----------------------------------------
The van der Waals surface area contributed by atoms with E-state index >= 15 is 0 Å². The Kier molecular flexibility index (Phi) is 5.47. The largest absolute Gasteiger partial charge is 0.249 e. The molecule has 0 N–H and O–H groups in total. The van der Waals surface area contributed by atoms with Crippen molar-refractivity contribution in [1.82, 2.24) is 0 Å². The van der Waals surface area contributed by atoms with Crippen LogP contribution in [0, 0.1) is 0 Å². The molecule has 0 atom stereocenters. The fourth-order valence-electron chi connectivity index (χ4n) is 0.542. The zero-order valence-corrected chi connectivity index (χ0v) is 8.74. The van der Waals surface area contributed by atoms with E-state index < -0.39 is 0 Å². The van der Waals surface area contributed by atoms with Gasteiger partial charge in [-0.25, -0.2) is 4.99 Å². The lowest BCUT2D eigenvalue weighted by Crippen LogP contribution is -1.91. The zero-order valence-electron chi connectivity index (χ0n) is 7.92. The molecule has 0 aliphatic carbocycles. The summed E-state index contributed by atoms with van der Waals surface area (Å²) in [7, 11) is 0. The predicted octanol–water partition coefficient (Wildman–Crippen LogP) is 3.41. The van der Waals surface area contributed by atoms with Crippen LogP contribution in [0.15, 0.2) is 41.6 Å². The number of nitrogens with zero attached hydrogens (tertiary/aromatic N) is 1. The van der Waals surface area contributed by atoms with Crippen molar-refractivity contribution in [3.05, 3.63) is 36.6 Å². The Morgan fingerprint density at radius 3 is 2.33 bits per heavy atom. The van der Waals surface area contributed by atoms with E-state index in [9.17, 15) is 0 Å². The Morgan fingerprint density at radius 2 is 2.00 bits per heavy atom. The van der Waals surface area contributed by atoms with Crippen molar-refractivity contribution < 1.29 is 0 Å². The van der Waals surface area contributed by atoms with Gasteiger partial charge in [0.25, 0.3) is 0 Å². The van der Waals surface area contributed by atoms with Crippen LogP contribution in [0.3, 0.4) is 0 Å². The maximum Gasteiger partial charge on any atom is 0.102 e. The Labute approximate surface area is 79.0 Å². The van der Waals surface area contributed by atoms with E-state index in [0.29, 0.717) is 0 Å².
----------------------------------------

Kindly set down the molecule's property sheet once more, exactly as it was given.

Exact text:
The van der Waals surface area contributed by atoms with E-state index >= 15 is 0 Å². The Kier molecular flexibility index (Phi) is 5.47. The largest absolute Gasteiger partial charge is 0.249 e. The molecule has 0 N–H and O–H groups in total. The van der Waals surface area contributed by atoms with Crippen molar-refractivity contribution in [1.82, 2.24) is 0 Å². The van der Waals surface area contributed by atoms with Crippen LogP contribution in [0, 0.1) is 0 Å². The molecule has 0 atom stereocenters. The fourth-order valence-electron chi connectivity index (χ4n) is 0.542. The zero-order valence-corrected chi connectivity index (χ0v) is 8.74. The van der Waals surface area contributed by atoms with E-state index < -0.39 is 0 Å². The van der Waals surface area contributed by atoms with Gasteiger partial charge in [-0.25, -0.2) is 4.99 Å². The lowest BCUT2D eigenvalue weighted by Crippen LogP contribution is -1.91. The zero-order valence-electron chi connectivity index (χ0n) is 7.92. The molecule has 0 aliphatic carbocycles. The summed E-state index contributed by atoms with van der Waals surface area (Å²) in [7, 11) is 0. The predicted octanol–water partition coefficient (Wildman–Crippen LogP) is 3.41. The van der Waals surface area contributed by atoms with Crippen LogP contribution in [0.15, 0.2) is 41.6 Å². The number of nitrogens with zero attached hydrogens (tertiary/aromatic N) is 1. The van der Waals surface area contributed by atoms with Crippen molar-refractivity contribution in [3.05, 3.63) is 36.6 Å². The Morgan fingerprint density at radius 3 is 2.33 bits per heavy atom. The van der Waals surface area contributed by atoms with E-state index in [9.17, 15) is 0 Å². The Morgan fingerprint density at radius 2 is 2.00 bits per heavy atom. The van der Waals surface area contributed by atoms with Crippen molar-refractivity contribution < 1.29 is 0 Å². The van der Waals surface area contributed by atoms with Gasteiger partial charge in [0.25, 0.3) is 0 Å². The van der Waals surface area contributed by atoms with Crippen LogP contribution in [0.3, 0.4) is 0 Å². The maximum Gasteiger partial charge on any atom is 0.102 e. The Labute approximate surface area is 79.0 Å². The van der Waals surface area contributed by atoms with E-state index in [0.29, 0.717) is 0 Å².